“The Attributes,” by Rich Diviney will teach you a lot about things you thought you already knew. Things that you can use in the fight. There were two examples in the book that took me by surprise. Accountability and Narcissism.
I focus first on these because I found them most interesting. After those I will look at some others.
There are twenty-five Attributes in the book, so why start with this one? It is because discovered I was very low in it. I thought I understood what it meant, but then Diviney explained that one of the things that someone who is accountable doesn’t do is be a mediator.
He explains by saying that someone who is a mediator will get an order from the boss and then go tell his subordinates that this is the new order and he doesn’t necessarily agree with it but it is whet the boss wants. That is being a mediator and is bad. You should rather own that order like it was your own.
My first reaction was that you would not want a Narcissist on your team, but I was wrong.
The author points out that everybody has a degree of narcissism in them and a certain amount of it is a good thing. It is only when it gets out of hand that it becomes a negative. You need a decent dose of it to get yourself to take on a challenge. Otherwise you wouldn’t try.
The best story in the book is the one about Hank. He lost both his legs in war. When he wakes up in the hospital and realizes he has no legs he says to himself, ”I’m going to be fine. Grab the paper towels.” Apparently his mother had taught him not to cry over spilt milk. He had dropped a bottle of milk and it splattered all over the floor. His mother told him to “Get the paper towels.” That stuck with him.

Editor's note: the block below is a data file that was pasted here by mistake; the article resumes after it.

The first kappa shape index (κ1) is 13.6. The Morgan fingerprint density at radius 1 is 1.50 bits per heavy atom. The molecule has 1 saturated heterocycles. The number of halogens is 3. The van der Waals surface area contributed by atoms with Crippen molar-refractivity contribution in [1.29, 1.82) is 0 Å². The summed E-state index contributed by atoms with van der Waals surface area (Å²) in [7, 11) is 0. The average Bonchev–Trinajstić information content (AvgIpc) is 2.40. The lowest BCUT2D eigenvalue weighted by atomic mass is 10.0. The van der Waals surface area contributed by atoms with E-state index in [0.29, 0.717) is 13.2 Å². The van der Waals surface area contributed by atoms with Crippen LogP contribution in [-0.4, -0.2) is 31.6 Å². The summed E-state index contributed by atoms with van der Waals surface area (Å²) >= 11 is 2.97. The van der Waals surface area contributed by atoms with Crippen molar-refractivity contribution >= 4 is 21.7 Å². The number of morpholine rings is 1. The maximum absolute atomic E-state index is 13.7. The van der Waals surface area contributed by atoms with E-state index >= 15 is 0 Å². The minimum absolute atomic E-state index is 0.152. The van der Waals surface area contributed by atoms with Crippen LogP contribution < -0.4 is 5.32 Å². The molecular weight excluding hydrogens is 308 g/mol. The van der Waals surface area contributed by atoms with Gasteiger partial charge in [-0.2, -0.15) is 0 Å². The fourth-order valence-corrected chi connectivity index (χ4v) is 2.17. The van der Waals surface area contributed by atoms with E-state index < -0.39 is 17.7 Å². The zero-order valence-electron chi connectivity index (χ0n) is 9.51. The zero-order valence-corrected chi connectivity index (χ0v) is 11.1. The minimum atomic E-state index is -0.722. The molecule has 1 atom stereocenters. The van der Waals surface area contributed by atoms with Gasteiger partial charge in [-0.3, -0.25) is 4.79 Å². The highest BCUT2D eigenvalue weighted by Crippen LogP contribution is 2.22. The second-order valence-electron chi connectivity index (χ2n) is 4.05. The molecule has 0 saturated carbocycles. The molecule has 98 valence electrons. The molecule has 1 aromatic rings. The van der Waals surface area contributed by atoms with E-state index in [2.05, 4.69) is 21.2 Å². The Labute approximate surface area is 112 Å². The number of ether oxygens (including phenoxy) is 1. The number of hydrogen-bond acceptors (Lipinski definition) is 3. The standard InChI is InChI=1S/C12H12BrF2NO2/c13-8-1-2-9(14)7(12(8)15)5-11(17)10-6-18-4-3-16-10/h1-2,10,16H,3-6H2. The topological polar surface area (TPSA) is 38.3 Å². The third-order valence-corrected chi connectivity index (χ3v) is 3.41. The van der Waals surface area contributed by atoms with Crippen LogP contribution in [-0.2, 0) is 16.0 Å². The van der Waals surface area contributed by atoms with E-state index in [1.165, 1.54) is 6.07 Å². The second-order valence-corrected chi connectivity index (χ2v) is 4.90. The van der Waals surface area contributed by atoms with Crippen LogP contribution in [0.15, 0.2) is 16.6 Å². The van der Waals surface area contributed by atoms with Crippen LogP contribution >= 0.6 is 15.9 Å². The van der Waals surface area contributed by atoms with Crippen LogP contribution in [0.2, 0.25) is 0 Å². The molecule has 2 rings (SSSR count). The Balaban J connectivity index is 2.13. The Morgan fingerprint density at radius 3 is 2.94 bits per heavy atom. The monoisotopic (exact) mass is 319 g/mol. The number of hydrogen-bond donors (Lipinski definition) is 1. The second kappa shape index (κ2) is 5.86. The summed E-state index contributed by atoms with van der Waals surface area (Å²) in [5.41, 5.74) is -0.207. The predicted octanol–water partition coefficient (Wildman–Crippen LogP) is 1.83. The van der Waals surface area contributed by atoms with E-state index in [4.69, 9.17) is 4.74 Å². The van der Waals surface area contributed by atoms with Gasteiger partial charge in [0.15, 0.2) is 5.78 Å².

If you are high in resilience then maybe you would react like Hank. Hank also says, “Getting over the little tragedies in daily life is how you get over the big tragedies.” He says he became resilient before he lost his legs.
You probably think you know all about discipline. You read Jocko Willink’s book “Discipline Equals Freedom.” You didn’t, well read it then. Anyway, I thought there was just one kind of discipline, self-discipline. It turns out I was wrong again. Diviney explains that self-discipline is not eating the cookie, overcoming emotions and weaknesses, but discipline is about “accomplishing external goals.”
The other thing is that self-discipline is a skill and discipline is an attribute! As he says, “Discipline is the determined ability to remain focused until goals are accomplished.” That is huge. I never realized the difference for some reason.
Ok, this is the last one. I don’t need to re-write the book. However, Diviney tells another story about a man named Chris that displayed this characteristic. It is “an amalgam of traits and behaviors. Persistence, thoroughness, and predictability are key parts of a conscientious personality, as are resourcefulness, energy, and planning.”
Chris was a Navy SEAL going through BUDs. Divine says he volunteered for everything. He was always looking to do more. In his childhood he learned that you should always be looking to help. This carried into adulthood. His philosophy served him in civilian life as well when he became a SWAT team commander. His men figured, “If the boss is always looking for something to do, the theory goes, maybe I should too.”
Remember, there are 25 attributes in the book. Don’t miss ay of them. Read it!